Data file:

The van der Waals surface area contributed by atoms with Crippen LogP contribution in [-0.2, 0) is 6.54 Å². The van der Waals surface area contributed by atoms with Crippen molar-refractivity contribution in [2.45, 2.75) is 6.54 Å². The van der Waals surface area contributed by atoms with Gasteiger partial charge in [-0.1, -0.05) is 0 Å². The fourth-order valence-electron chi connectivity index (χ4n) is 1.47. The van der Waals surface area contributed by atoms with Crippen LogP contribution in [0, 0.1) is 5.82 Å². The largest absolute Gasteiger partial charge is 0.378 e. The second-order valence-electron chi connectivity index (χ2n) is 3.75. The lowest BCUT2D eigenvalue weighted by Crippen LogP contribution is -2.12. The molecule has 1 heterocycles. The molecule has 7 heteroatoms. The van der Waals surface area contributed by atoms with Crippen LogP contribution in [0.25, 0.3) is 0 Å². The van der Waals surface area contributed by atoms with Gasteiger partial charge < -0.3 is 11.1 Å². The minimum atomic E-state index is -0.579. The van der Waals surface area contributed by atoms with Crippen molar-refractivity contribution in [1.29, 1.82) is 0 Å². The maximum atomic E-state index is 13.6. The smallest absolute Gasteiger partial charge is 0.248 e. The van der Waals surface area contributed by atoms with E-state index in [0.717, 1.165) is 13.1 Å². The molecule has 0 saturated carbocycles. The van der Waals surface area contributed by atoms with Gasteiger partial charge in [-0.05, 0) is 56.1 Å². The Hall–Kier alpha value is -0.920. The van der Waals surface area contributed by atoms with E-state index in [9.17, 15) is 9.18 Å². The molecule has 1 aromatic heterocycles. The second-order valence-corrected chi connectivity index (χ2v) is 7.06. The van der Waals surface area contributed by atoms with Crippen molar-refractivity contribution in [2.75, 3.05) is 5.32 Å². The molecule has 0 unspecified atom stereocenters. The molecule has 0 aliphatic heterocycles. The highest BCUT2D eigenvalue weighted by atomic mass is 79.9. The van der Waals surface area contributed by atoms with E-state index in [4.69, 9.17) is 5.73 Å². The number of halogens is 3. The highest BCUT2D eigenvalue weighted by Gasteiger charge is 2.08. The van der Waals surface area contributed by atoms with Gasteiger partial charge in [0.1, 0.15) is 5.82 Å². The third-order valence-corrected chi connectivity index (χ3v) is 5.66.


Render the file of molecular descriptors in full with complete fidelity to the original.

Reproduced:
The van der Waals surface area contributed by atoms with Crippen LogP contribution in [-0.2, 0) is 6.54 Å². The van der Waals surface area contributed by atoms with Crippen molar-refractivity contribution in [2.45, 2.75) is 6.54 Å². The van der Waals surface area contributed by atoms with Gasteiger partial charge in [-0.1, -0.05) is 0 Å². The fourth-order valence-electron chi connectivity index (χ4n) is 1.47. The van der Waals surface area contributed by atoms with Crippen LogP contribution in [0, 0.1) is 5.82 Å². The largest absolute Gasteiger partial charge is 0.378 e. The second-order valence-electron chi connectivity index (χ2n) is 3.75. The lowest BCUT2D eigenvalue weighted by Crippen LogP contribution is -2.12. The molecule has 1 heterocycles. The molecule has 7 heteroatoms. The van der Waals surface area contributed by atoms with Crippen LogP contribution in [0.25, 0.3) is 0 Å². The van der Waals surface area contributed by atoms with Gasteiger partial charge < -0.3 is 11.1 Å². The minimum atomic E-state index is -0.579. The van der Waals surface area contributed by atoms with Crippen molar-refractivity contribution in [1.29, 1.82) is 0 Å². The maximum atomic E-state index is 13.6. The smallest absolute Gasteiger partial charge is 0.248 e. The van der Waals surface area contributed by atoms with E-state index in [0.717, 1.165) is 13.1 Å². The molecule has 0 saturated carbocycles. The van der Waals surface area contributed by atoms with Gasteiger partial charge in [-0.05, 0) is 56.1 Å². The Hall–Kier alpha value is -0.920. The van der Waals surface area contributed by atoms with E-state index in [9.17, 15) is 9.18 Å². The molecule has 1 aromatic heterocycles. The second-order valence-corrected chi connectivity index (χ2v) is 7.06. The van der Waals surface area contributed by atoms with Crippen molar-refractivity contribution in [2.75, 3.05) is 5.32 Å². The molecule has 0 unspecified atom stereocenters. The molecule has 0 aliphatic heterocycles. The highest BCUT2D eigenvalue weighted by atomic mass is 79.9. The van der Waals surface area contributed by atoms with E-state index in [4.69, 9.17) is 5.73 Å². The number of halogens is 3. The highest BCUT2D eigenvalue weighted by Gasteiger charge is 2.08. The van der Waals surface area contributed by atoms with Gasteiger partial charge in [0.1, 0.15) is 5.82 Å². The third-order valence-corrected chi connectivity index (χ3v) is 5.66.